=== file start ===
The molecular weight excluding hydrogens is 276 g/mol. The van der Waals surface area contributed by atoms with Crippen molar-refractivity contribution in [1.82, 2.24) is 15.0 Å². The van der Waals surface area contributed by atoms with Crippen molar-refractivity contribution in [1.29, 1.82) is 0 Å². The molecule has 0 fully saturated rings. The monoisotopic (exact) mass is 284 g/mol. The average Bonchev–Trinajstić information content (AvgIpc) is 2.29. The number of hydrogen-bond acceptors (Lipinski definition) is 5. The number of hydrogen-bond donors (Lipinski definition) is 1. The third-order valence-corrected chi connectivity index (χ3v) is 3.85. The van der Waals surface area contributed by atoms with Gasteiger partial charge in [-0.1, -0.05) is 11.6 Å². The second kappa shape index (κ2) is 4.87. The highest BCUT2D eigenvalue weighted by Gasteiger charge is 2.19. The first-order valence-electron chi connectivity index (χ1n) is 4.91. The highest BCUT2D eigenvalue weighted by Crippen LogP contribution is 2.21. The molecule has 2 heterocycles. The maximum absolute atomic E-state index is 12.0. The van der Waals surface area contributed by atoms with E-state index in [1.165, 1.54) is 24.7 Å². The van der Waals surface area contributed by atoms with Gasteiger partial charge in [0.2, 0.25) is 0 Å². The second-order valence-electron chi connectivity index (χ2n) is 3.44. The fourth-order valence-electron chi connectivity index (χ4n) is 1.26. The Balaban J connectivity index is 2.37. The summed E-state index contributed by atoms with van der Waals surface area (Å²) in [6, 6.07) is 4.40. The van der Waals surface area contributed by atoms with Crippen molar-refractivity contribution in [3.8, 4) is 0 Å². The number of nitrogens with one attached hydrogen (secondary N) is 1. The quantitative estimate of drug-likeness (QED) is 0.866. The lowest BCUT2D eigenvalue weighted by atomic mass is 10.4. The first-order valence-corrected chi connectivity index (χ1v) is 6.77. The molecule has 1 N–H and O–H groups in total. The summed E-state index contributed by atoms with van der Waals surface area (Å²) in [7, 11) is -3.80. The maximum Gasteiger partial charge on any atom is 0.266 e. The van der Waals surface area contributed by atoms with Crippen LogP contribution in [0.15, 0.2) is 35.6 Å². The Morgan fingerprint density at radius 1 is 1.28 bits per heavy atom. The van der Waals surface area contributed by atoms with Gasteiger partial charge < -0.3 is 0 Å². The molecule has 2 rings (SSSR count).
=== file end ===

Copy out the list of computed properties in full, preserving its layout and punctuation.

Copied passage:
The molecular weight excluding hydrogens is 276 g/mol. The van der Waals surface area contributed by atoms with Crippen molar-refractivity contribution in [1.82, 2.24) is 15.0 Å². The van der Waals surface area contributed by atoms with Crippen molar-refractivity contribution in [1.29, 1.82) is 0 Å². The molecule has 0 fully saturated rings. The monoisotopic (exact) mass is 284 g/mol. The average Bonchev–Trinajstić information content (AvgIpc) is 2.29. The number of hydrogen-bond acceptors (Lipinski definition) is 5. The number of hydrogen-bond donors (Lipinski definition) is 1. The third-order valence-corrected chi connectivity index (χ3v) is 3.85. The van der Waals surface area contributed by atoms with Gasteiger partial charge in [-0.1, -0.05) is 11.6 Å². The second kappa shape index (κ2) is 4.87. The highest BCUT2D eigenvalue weighted by Gasteiger charge is 2.19. The first-order valence-electron chi connectivity index (χ1n) is 4.91. The highest BCUT2D eigenvalue weighted by Crippen LogP contribution is 2.21. The molecule has 2 heterocycles. The maximum absolute atomic E-state index is 12.0. The van der Waals surface area contributed by atoms with E-state index in [1.165, 1.54) is 24.7 Å². The van der Waals surface area contributed by atoms with Gasteiger partial charge in [0.2, 0.25) is 0 Å². The second-order valence-electron chi connectivity index (χ2n) is 3.44. The fourth-order valence-electron chi connectivity index (χ4n) is 1.26. The Balaban J connectivity index is 2.37. The summed E-state index contributed by atoms with van der Waals surface area (Å²) in [6, 6.07) is 4.40. The van der Waals surface area contributed by atoms with Crippen molar-refractivity contribution in [3.8, 4) is 0 Å². The number of nitrogens with one attached hydrogen (secondary N) is 1. The quantitative estimate of drug-likeness (QED) is 0.866. The lowest BCUT2D eigenvalue weighted by atomic mass is 10.4. The first-order valence-corrected chi connectivity index (χ1v) is 6.77. The molecule has 1 N–H and O–H groups in total. The summed E-state index contributed by atoms with van der Waals surface area (Å²) in [7, 11) is -3.80. The maximum Gasteiger partial charge on any atom is 0.266 e. The van der Waals surface area contributed by atoms with Crippen LogP contribution in [0.15, 0.2) is 35.6 Å². The Morgan fingerprint density at radius 1 is 1.28 bits per heavy atom. The van der Waals surface area contributed by atoms with Gasteiger partial charge < -0.3 is 0 Å². The molecule has 2 rings (SSSR count).